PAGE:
The other big change in the TC package is the so-called M-section handlebars which, at 730mm in width, are 100mm narrower and 70mm closer to the rider, and thus completely different in shape from the stock ’bars. The result is a completely different set of ergonomics to the 2011 factory Triumph, which results in a much more upright stance that is relatively untiring, even though you must reach forward to hold the dropped grips, that are pulled back. "We’ve sold literally thousands of these over the years, and they’re bent in such a way that you can turn them over if you want, to give a higher or a lower setting, as you prefer," says Hyde. Thankfully, the mirror extensions allow you to see something more behind than just your shoulders.
Thumbing the starter sends the torquey engine rumbling into life with an offbeat lilt from the 270-degree crank, and a satisfying growl from the TOGA pea-shooter slip-on stainless steel silencers that Hyde’s fitted to the bike. These are double-skinned at the front to prevent discolouration, leading to a straight-through Burgess-type double silencer, with the dimensions of the perforated tubing inside, carefully tailored to give just the right noise.
There’s a slash-cut TOGA exhaust option which Hyde says his American customers prefer, while Brits and Australasians generally opt for the pea-shooters, complete with period-style pop-back on the overrun! "This type of sound is important to us, and most of our customers think it’s great because it sounds like their old classic bike," says Norman. "There’s no ECU remapping needed from a safety or performance point of view to remove this – it won’t harm the engine. The pop back through the silencers applies to any free-flowing exhaust on a Bonneville, and the zero-cost option is just to move the throttle forward a fraction off the stop when you’re slowing down, which lets the fuel in and immediately stops it dead. You can buy a Power Commander to remove it, though, which we have ready and remapped as the expensive option. In the middle, Triumph itself sells ‘Track Day Only’ silencers, so it has a remap for this kind of pipe."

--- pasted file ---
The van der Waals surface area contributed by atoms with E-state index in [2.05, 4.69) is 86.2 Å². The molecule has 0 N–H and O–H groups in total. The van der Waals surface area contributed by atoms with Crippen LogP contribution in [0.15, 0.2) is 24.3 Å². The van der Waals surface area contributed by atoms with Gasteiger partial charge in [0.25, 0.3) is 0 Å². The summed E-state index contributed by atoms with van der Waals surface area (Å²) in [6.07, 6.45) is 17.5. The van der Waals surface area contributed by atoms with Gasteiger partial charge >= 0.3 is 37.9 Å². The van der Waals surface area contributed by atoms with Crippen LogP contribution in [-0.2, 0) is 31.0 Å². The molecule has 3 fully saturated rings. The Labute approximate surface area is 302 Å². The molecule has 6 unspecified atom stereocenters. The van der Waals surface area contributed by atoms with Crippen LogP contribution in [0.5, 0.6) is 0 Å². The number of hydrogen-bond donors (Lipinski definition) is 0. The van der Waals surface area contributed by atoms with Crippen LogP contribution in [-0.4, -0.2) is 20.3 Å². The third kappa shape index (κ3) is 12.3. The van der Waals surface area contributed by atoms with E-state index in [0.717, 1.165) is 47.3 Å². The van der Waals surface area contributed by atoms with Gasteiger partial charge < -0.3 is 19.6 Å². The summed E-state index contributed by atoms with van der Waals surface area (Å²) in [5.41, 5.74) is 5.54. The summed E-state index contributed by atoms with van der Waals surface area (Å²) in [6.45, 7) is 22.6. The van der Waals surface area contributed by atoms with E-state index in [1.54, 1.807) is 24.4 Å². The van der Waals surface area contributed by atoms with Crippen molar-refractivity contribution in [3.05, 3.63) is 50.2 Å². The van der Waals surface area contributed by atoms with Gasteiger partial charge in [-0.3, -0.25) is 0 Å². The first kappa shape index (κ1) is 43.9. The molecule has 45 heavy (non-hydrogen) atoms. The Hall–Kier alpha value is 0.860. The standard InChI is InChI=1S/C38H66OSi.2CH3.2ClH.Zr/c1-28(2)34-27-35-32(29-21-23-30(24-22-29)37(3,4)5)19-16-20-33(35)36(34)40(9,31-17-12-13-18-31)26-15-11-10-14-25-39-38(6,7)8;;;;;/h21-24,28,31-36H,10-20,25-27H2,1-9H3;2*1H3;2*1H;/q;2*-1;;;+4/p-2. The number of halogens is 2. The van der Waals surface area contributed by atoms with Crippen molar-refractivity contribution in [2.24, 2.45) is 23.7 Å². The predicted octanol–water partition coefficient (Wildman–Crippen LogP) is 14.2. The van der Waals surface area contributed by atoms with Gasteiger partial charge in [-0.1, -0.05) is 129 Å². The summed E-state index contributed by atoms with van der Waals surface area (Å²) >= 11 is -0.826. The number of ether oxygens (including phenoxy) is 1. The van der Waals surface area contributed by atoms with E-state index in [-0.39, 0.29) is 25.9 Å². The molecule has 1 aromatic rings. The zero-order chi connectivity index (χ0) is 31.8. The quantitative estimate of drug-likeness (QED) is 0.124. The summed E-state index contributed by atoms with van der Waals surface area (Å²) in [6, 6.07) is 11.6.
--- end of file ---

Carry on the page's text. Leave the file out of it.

The Speedmaster motor is as easy to ride as ever, and it’s also much smoother than its obvious rival, Harley’s 883 Sportster, leading to reduced fatigue on long runs. There, the TC’s big Givi screen came into its own, delivering total protection at any speed, although its sheer width means riding at sustained speeds of over 100mph (160km/h) will induce buffeting. It’s very quiet and totally effective, though anyone of remotely normal size will look through it rather than over it – one reason it’s so effective, to the point you only need wet-weather gear for torrential rain.
Givi also supplies the attractive panniers fitted to the TC, and while at 21lt each they won’t take a helmet, they do carry enough for a weekend away for two – they also detach readily, and are easy to carry around. There’s a 46lt topbox also available, as well as a bigger 36lt pannier option (which still, however, won’t take a helmet – even an open-face one). Also fitted to the test bike was Hyde’s aftermarket centrestand, a robust fitment that works well, thanks to its placement and the addition of the accompanying pull-out handle.
Norman Hyde and his men have created a touring cruiser that will hit the target for many of Triumph’s customers, but at what cost? Well, the total tax-free retail price in the UK of all the extras listed here (less the steering damper and pillion blanker kit) comes to £2043.50 (A$3132.04) plus shipping – not a bad sum for a thorough transformation of a popular Triumph model.